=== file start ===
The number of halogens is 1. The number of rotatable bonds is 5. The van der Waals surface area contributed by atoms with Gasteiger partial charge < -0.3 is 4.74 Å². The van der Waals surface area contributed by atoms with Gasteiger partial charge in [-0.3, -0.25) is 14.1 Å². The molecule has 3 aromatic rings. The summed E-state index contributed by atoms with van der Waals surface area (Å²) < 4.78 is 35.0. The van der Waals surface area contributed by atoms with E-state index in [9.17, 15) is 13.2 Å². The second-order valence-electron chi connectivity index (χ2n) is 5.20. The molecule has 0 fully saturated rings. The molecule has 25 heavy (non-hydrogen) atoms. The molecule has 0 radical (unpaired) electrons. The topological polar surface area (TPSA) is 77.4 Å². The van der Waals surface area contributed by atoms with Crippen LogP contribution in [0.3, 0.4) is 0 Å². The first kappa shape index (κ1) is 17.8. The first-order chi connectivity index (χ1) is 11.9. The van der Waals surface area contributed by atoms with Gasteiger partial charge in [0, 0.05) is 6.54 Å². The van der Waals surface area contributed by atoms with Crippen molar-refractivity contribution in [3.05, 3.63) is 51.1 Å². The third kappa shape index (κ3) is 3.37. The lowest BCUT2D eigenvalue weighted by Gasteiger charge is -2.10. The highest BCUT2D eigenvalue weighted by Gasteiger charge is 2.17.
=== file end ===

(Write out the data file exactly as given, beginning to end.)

The number of halogens is 1. The number of rotatable bonds is 5. The van der Waals surface area contributed by atoms with Gasteiger partial charge < -0.3 is 4.74 Å². The van der Waals surface area contributed by atoms with Gasteiger partial charge in [-0.3, -0.25) is 14.1 Å². The molecule has 3 aromatic rings. The summed E-state index contributed by atoms with van der Waals surface area (Å²) < 4.78 is 35.0. The van der Waals surface area contributed by atoms with E-state index in [9.17, 15) is 13.2 Å². The second-order valence-electron chi connectivity index (χ2n) is 5.20. The molecule has 0 fully saturated rings. The molecule has 25 heavy (non-hydrogen) atoms. The molecule has 0 radical (unpaired) electrons. The topological polar surface area (TPSA) is 77.4 Å². The van der Waals surface area contributed by atoms with Crippen LogP contribution in [0.3, 0.4) is 0 Å². The first kappa shape index (κ1) is 17.8. The first-order chi connectivity index (χ1) is 11.9. The van der Waals surface area contributed by atoms with Gasteiger partial charge in [0, 0.05) is 6.54 Å². The van der Waals surface area contributed by atoms with Crippen molar-refractivity contribution in [3.05, 3.63) is 51.1 Å². The third kappa shape index (κ3) is 3.37. The lowest BCUT2D eigenvalue weighted by Gasteiger charge is -2.10. The highest BCUT2D eigenvalue weighted by Gasteiger charge is 2.17.